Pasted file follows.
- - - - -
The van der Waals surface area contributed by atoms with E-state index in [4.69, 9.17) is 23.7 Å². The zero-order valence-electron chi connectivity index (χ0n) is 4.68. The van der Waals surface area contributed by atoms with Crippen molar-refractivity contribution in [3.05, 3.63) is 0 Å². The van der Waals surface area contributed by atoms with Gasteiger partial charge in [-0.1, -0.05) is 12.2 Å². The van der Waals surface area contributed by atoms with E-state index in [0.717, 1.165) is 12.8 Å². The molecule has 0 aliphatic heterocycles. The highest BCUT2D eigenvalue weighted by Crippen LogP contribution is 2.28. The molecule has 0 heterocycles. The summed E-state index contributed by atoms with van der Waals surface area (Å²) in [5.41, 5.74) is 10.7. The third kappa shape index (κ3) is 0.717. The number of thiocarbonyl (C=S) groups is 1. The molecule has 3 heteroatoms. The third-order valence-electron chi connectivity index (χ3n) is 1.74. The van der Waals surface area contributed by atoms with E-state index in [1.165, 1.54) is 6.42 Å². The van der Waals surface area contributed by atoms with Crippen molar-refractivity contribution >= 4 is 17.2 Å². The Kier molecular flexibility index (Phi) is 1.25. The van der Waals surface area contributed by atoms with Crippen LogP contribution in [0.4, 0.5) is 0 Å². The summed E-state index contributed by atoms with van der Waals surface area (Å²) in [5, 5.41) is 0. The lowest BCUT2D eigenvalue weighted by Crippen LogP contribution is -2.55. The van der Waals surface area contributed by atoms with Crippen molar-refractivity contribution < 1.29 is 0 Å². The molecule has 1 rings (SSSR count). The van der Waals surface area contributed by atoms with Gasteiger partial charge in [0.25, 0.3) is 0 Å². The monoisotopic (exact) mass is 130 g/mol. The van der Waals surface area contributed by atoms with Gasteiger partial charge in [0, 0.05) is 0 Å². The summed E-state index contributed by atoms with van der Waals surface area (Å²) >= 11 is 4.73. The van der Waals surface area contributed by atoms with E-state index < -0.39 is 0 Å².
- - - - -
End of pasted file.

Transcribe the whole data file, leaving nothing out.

The van der Waals surface area contributed by atoms with E-state index in [4.69, 9.17) is 23.7 Å². The zero-order valence-electron chi connectivity index (χ0n) is 4.68. The van der Waals surface area contributed by atoms with Crippen molar-refractivity contribution in [3.05, 3.63) is 0 Å². The van der Waals surface area contributed by atoms with Gasteiger partial charge in [-0.1, -0.05) is 12.2 Å². The van der Waals surface area contributed by atoms with E-state index in [0.717, 1.165) is 12.8 Å². The molecule has 0 aliphatic heterocycles. The highest BCUT2D eigenvalue weighted by Crippen LogP contribution is 2.28. The molecule has 0 heterocycles. The summed E-state index contributed by atoms with van der Waals surface area (Å²) in [5.41, 5.74) is 10.7. The third kappa shape index (κ3) is 0.717. The number of thiocarbonyl (C=S) groups is 1. The molecule has 3 heteroatoms. The third-order valence-electron chi connectivity index (χ3n) is 1.74. The van der Waals surface area contributed by atoms with E-state index in [1.165, 1.54) is 6.42 Å². The van der Waals surface area contributed by atoms with Crippen molar-refractivity contribution >= 4 is 17.2 Å². The Kier molecular flexibility index (Phi) is 1.25. The van der Waals surface area contributed by atoms with Crippen LogP contribution in [0.4, 0.5) is 0 Å². The summed E-state index contributed by atoms with van der Waals surface area (Å²) in [5, 5.41) is 0. The lowest BCUT2D eigenvalue weighted by Crippen LogP contribution is -2.55. The van der Waals surface area contributed by atoms with Crippen molar-refractivity contribution < 1.29 is 0 Å². The molecule has 1 rings (SSSR count). The van der Waals surface area contributed by atoms with Gasteiger partial charge in [0.25, 0.3) is 0 Å². The monoisotopic (exact) mass is 130 g/mol. The van der Waals surface area contributed by atoms with Gasteiger partial charge in [0, 0.05) is 0 Å². The summed E-state index contributed by atoms with van der Waals surface area (Å²) >= 11 is 4.73. The van der Waals surface area contributed by atoms with E-state index < -0.39 is 0 Å².